Sunday, June 21, 2009

Medieval English Cooking Recipes

Now available online! LOL! I saw a headline "Forme of Cury" and wondered - what does that mean? Now I know (sort of):

From the BBC Online
Richard II porpoise recipe online
Page last updated at 18:02 GMT, Thursday, 18 June 2009 19:02 UK

Chefs searching for an authentic medieval way to cook a porpoise can now look up the recipe online.

The Forme of Cury, compiled by master cooks to Richard II, is part of a collection of medieval texts held by the John Rylands Library, Manchester.

Now an edition of the cookbook dating from the early 15th Century, compiled in about 1420, has been digitalised and uploaded to the library's website.

John Hodgson, keeper of manuscripts, said it contained hundreds of recipes.
Among them are exotic dishes featuring porpoise and more recognisable names like blancmange.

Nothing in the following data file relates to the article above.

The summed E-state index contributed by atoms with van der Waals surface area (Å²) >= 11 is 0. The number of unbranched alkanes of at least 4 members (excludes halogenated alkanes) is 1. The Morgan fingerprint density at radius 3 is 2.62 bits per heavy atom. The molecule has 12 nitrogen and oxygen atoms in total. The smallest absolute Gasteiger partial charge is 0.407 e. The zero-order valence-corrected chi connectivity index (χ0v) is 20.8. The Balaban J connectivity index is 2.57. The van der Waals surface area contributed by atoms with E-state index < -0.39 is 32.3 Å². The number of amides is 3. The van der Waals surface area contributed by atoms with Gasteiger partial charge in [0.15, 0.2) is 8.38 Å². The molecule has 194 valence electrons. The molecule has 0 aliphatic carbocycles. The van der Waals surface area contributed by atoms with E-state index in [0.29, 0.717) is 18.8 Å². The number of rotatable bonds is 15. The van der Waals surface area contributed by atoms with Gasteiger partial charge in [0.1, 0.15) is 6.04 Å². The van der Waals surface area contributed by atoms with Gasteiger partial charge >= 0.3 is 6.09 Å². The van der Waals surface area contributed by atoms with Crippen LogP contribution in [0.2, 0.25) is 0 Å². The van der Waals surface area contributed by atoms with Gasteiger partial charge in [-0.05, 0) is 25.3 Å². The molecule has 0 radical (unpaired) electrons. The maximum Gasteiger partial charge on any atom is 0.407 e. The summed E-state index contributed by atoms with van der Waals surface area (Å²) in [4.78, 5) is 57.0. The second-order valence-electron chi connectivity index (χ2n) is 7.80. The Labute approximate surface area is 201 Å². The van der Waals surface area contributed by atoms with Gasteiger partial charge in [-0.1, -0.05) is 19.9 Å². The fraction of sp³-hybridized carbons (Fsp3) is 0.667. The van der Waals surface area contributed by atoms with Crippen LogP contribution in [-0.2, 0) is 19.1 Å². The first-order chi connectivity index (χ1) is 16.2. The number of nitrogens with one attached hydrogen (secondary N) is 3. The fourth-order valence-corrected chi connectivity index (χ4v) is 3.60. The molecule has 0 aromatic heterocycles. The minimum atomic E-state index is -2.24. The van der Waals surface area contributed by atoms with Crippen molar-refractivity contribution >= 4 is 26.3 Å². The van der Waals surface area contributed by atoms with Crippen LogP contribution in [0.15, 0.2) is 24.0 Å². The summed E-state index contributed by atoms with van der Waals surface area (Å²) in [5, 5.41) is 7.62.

Mr Hodgson said the latter was different to the modern interpretation - a rice dish, highly spiced and sugared. Such ingredients were extremely expensive and beyond the income of most ordinary people during Richard II's reign.

The recipe begins "For to make blanc mange" and goes on to say "put rice in water all night and in the morrow, wash it clean".

"It's not a like a modern cookery book so it doesn't give you exact quantities and times," said Mr Hodgson.

"It's very much suck it and see, but great for experimenting.

"The complete book - all 100 pages - is now available online so that anybody who is interested in cookery, well, you could actually make some of the recipes now."

The original manuscripts which make up the Forme of Cury are thought to date back to 1390.
Well, that only goes to show, you can learn something new every day. I thought blancmange was a custard-like pudding (that maybe used tapioca as a thickener), and had nothing to do with rice. Somehow I cannot reconcile blancmange and rice pudding!

I wonder if "cury" means "curry? -- pointing to the Indian spice? The dish called "curry?" (Just what is a "curry" anyway?) Did "cury" mean something else in 14th century England?

Oh - I just watched the embedded video at the BCC article and the way the dude say "cury" sounded rather like "cookery" so perhaps the word has nothing to do with "curry" at all but means "cookery" in 14th century English lingo.

No comments:

Related Posts Plugin for WordPress, Blogger...